New Jersey became the 14th state to allow same-sex couples to wed on Saturday, taking effect in less than a month after a federal judge blocked a law that critics said discriminates against gays and lesbians.
The state has the nation’s strictest ban on same-gender marriage, and it is among the only states without any state-issued licenses.
Chris Christie said Saturday that he was pleased to see New Jersey becoming a “sanctuary state” for gay and lesbian couples who want to marry.
“Today is a victory for fairness and dignity,” he said.
“I’m pleased to have a state that is standing up for fairness in marriage and the rights of all citizens to marry the person they love.”
The U.S. Supreme Court is considering two challenges to New Jersey’s ban on gay marriage.
In May, the justices declined to take up a case brought by gay couples challenging the state’s ban.
That decision led Christie to issue an executive order in June that made it legal to marry same-aged couples, regardless of sexual orientation.
The ruling has raised questions about the ability of states to enforce laws barring same-sides from marrying.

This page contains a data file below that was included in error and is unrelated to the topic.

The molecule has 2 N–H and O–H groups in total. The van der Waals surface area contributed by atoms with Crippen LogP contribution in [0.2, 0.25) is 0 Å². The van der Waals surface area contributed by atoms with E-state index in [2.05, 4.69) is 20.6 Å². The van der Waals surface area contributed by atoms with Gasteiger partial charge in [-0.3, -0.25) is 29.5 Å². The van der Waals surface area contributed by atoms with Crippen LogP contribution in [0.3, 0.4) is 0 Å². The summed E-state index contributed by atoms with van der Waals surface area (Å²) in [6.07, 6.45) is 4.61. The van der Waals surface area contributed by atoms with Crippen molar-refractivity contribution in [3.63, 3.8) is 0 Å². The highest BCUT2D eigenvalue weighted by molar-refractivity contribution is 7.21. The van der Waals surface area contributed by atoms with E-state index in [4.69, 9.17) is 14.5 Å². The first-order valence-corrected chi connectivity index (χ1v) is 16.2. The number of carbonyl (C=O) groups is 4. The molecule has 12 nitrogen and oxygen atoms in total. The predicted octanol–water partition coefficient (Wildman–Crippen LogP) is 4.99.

The court has yet to rule on a challenge from California, which allows same- sex marriage.
A judge in Sacramento on Friday issued an injunction against New Jersey, which had already been required to issue marriage licenses.
In the meantime, couples can obtain the licenses by filling out a form and mailing it to the state, according to the Department of Motor Vehicles.
In New Jersey there is no legal limit on who can marry.
A spokesman for the governor said the state would honor its commitment to marriage equality.
A spokeswoman for Christie’s office said the governor was pleased that the state had become the first state to recognize gay and transgender couples, but that the governor remains committed to protecting the civil rights of everyone in the state.
“We are committed to upholding the fundamental constitutional rights of every New Jerseyan,” said Jen Gagnon, a spokeswoman for the Democratic governor.
Justice Department has asked a federal appeals court to review the state law that prohibits gay marriage, saying the state should have been more specific about its intent.
The Trump administration and several Republican-led states have taken legal action to overturn the ban.
Christie said the Justice Department’s appeal was misguided.
“This is nothing more than an effort to put a political stunt in front of a civil rights issue,” he told reporters in New York City.
The lawsuit was filed by the American Civil Liberties Union and the Southern Poverty Law Center, which are suing to stop the law, saying it violates the U.N. Convention Against Torture.
The suit also asks the U,N.
General Assembly to declare New Jersey a “hostile environment” and to force the state to repeal the ban on gays and transgender people.